What is the difference between using these two ways?

I am done with “Modifying DataFrames” of the “Data Analysis with Pandas” and have learned a lot and had fun using them. But in the end I am still confused about something. Please take a lot at these two snippets of code. What would the differences be between these two ways:

import pandas as pd

df = pd.DataFrame({
    "Title": ["Avengers: End Game", "How to Train Your Dragon 3", "Harry Potter 2", "Iron Man 3", "Baywatch"],
    "My Rating": [5.0, 4.8, 4.9, 4.5, 4.23]
    })

personal_favorite_shelf = lambda x: "Yes" if x > 4.50 else "Meh"

df["Is my personal favorite?"] = df['My Rating'].apply(personal_favorite_shelf)
print(df)

as opposed to using:

import pandas as pd

df = pd.DataFrame({
    "Title": ["Avengers: End Game", "How to Train Your Dragon 3", "Harry Potter", "Iron Man 3", "Baywatch"],
    "My Rating": [5.0, 4.8, 4.9, 4.5, 4.23]
    })

personal_favorite_shelf = lambda x: "Yes" if x["My Rating"] > 4.50 else "Meh"

df["Is my personal favorite?"] = df.apply(personal_favorite_shelf, axis=1)
print(df)

Both of these ways get the job done neatly (although I don’t know much if one is more efficient than the other). Can anyone explain the differences here and when one would be preferred over the other? Thanks. Here’s a link of the lesson by the way, https://www.codecademy.com/courses/data-processing-pandas/lessons/pandas-ii/exercises/review-ii?action=resume_content_item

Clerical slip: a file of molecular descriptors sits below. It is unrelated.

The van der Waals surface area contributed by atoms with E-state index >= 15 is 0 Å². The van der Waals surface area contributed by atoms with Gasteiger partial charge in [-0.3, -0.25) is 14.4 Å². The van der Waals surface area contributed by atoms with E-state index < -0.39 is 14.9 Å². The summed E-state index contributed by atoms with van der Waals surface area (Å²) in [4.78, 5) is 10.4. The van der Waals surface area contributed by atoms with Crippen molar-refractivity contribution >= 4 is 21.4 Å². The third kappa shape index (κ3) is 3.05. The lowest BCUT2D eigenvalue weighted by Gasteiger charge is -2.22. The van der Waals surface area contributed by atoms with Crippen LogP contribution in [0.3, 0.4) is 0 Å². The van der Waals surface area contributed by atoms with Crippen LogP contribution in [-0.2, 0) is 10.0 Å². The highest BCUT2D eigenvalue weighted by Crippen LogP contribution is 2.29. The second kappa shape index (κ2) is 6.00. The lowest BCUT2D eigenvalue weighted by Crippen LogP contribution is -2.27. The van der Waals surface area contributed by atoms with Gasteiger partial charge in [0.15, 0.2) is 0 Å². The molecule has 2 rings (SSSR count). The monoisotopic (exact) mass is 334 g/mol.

And please can you tell a little about the “axis” argument and how it works?

Have you read the documentation for that method? Because if you haven’t, then I don’t think you should expect to be able to meaningfully leverage it. Same goes for any function you ever use.
https://pandas.pydata.org/pandas-docs/stable/reference/api/pandas.DataFrame.apply.html

The rest of the code you’ve shown is changed in your two versions as if you already know what the difference is, they’re adapted to the different shapes of data that they act on. But if that’s something supplied by the exercise then, yeah, the documentation says what that parameter does, if the exercise doesn’t already.

Aside from what it at all does, whether it translates to similar actions under the hood, that comes down to understanding pandas’ data model. I know nothing of that. For small datasets the difference would be drowned out by things like importing pandas at startup. If your function only needs to look at a single cell then perhaps it’s better to not give it whole rows and instead apply it on each cell in that column.

Thank you so much for your reply. I now get what the difference is and when to use one. And about documentations, I am quite new to Python and programming and haven’t grown the habit of referring to the documentation every now and then which is absolutely necessary. From now on I will read documentations of whatever I am working with. Thanks :slight_smile: